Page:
Paying College Athletes: How the NCAA's Rulings Could Affect You and Me

In a recent decision made by Judge Claudia Wilken of the United States District Court in Oakland, California, it was ruled that the NCAA must allow colleges to pay athletes. The repercussions of this verdict could be devastating.

The courts rebuked a long-standing pillar of the NCAA when they issued an injunction to allow schools to compensate athletes for their names and images being used in video games and television broadcasts.

Wilken's decision will effectually pay college athletes with money generated from television contracts that will be stored in a trust fund and then given to the players once they graduate.

This ruling comes on the heels of the NCAA Board of Governors' vote to grant autonomy Thursday to the five biggest revenue-producing FBS conferences—the ACC, Big 12, Big Ten, Pac-12 and SEC—and Notre Dame (just join a conference already, Notre Dame, c'mon). The move is expected to give increased benefits to players, and marks a historic day in intercollegiate athletics for all intents and purposes.

Enough of that silly pandering. If you have read this far I laude you and your moral courage. Let's try to break this down from the perspective of your average student.

Money comes from TV deals. TV deals come from a team performing well enough to earn TV contracts. And performing well enough to earn TV contracts comes from players.

So, the NCAA ruled that college athletes can be paid. It is estimated that some college athletes could earn hundreds of thousands of dollars over the course of their four years of eligibility.

Cool. I'll be over here wondering if my lousy summer job can help me look less unattractive to potential employers someday. Maybe I too can make hundreds of dollars. Oh wait, these athletes would be making hundreds OF THOUSANDS of dollars.

Andre Williams, #44. Photo courtesy of flickr / Ken Kraetzer.

Andre Williams, #44. Photo courtesy of flickr / Ken Kraetzer.

Yes, I understand that my situation is far different from that of someone like Andre Williams, who, despite his Heisman-worthy season that put BC football back on the map, will never reap the benefits of this new system.

However, many of these kids are already at school with full scholarships and do not have a care in the world about making ends meet to help pay for their education, medical costs or meal plans. So now, on top of all that, they're going to get stipends from their schools.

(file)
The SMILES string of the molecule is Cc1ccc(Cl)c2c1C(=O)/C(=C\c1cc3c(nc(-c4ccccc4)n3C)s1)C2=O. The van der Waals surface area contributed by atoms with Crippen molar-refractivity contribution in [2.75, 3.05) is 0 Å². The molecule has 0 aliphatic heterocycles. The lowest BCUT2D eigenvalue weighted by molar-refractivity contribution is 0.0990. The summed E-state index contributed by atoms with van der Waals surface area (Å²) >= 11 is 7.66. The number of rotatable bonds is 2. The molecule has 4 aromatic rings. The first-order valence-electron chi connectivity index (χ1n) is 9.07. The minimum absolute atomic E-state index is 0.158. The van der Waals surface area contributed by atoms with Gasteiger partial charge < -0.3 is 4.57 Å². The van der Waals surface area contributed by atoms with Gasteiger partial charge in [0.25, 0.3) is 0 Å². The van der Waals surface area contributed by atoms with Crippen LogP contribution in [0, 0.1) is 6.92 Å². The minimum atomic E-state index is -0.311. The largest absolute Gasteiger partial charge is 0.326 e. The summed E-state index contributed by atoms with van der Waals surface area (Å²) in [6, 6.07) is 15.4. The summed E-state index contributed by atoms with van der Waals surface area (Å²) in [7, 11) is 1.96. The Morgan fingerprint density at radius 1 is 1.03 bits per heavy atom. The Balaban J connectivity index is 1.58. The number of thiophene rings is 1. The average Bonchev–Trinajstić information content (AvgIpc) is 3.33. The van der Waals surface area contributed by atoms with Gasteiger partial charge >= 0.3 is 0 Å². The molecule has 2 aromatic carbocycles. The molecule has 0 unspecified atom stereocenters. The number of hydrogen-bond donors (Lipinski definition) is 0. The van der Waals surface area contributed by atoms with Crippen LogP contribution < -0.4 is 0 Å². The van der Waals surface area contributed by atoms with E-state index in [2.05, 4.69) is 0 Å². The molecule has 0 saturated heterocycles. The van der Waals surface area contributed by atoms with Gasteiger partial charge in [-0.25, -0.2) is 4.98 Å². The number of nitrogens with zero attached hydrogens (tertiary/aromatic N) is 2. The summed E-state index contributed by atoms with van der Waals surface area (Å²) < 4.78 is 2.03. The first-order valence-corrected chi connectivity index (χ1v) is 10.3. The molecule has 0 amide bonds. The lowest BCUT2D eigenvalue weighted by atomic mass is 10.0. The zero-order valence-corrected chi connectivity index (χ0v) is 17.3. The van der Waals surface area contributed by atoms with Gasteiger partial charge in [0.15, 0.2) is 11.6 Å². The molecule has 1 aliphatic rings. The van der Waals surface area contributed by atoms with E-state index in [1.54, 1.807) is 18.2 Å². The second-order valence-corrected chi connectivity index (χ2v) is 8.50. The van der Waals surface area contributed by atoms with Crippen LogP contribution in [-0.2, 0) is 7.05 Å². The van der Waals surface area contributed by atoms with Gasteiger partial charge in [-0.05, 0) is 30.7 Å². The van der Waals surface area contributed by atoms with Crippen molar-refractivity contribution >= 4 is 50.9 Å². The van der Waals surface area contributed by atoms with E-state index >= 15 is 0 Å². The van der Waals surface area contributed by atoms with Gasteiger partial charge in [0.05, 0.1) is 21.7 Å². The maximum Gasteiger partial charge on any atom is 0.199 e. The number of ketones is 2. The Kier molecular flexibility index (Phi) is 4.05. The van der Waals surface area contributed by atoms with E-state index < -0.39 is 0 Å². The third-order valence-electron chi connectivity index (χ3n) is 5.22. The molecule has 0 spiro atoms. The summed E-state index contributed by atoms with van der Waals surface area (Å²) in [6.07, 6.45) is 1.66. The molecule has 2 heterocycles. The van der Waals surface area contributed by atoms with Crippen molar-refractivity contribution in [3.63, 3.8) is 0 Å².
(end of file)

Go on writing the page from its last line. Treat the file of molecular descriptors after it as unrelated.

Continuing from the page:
I am not a college athlete, so this doesn't really affect me... Or does it? Comparing the landscapes of college recruiting before and after the NCAA rulings may say otherwise.

Before, a highly touted high school athlete who was guaranteed a full scholarship to college used ancillary factors like "campus size," "geographic location," and "sense of community" to determine where he would play his four years of eligibility.

Do those factors sound familiar? They should, because until now they have been staples of the college decision. High school students of every level of intellectual and athletic ability have considered these dynamics and more when deciding which institution to attend.

Photo courtesy of The Gavel.

Fulton - a possible factor for prospective CSOM students to consider. Photo courtesy of The Gavel.

Now, these prospective college athletes will have one more thing to consider, and that is their potential monetary payout after four years of playing for "X" College. I don’t know about you, but I'm pretty sure another $50,000 would help me change my mind on just about any decision.

Let's say that Texas Tech offers you a full football scholarship and the chance to live in apartment-styling housing all four years. But, Texas A&M is offering an extra boatload of cash after your four years, along with everything Texas Tech offered. I'm pretty sure that decision makes itself for just about any high school athlete contemplating where to spend his college years.

To review:

- The NCAA has allowed FBS football programs of the top five conferences to make their own rules.

- The NCAA has allowed colleges to pay athletes.

You don't need an economic statistician to help you realize that what the NCAA has just created is an all-out bidding war among these FBS programs. The schools with the most money will be able to attract better players more easily than they could have before any of these rulings. So the rich plan to get richer thanks to Judge Wilken.

Let the school with the most funding devoted to college football win... That's how the saying goes, right?

The NCAA is going to "enforce abuse in the payment system," but that will be awfully hard to do in any of the five conferences that now have the ability to make their own rules. Nice move, NCAA.

We must remember that tuition goes up every year, and that the onus as to how that money is divvied up is on the school. So, BC's English Department won't lose funding to help Coach Addazio recruit players by promising them a nice payday after four years. They just might not gain funding, with the school electing to spend their increased funding towards helping secure the next Robert Griffin III.

The trickle-down effect of this means that our increased tuition is going towards funding a better football team at the possible expense of academia.

So now, all of a sudden, this does affect me. And it affects you.

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Jake Miller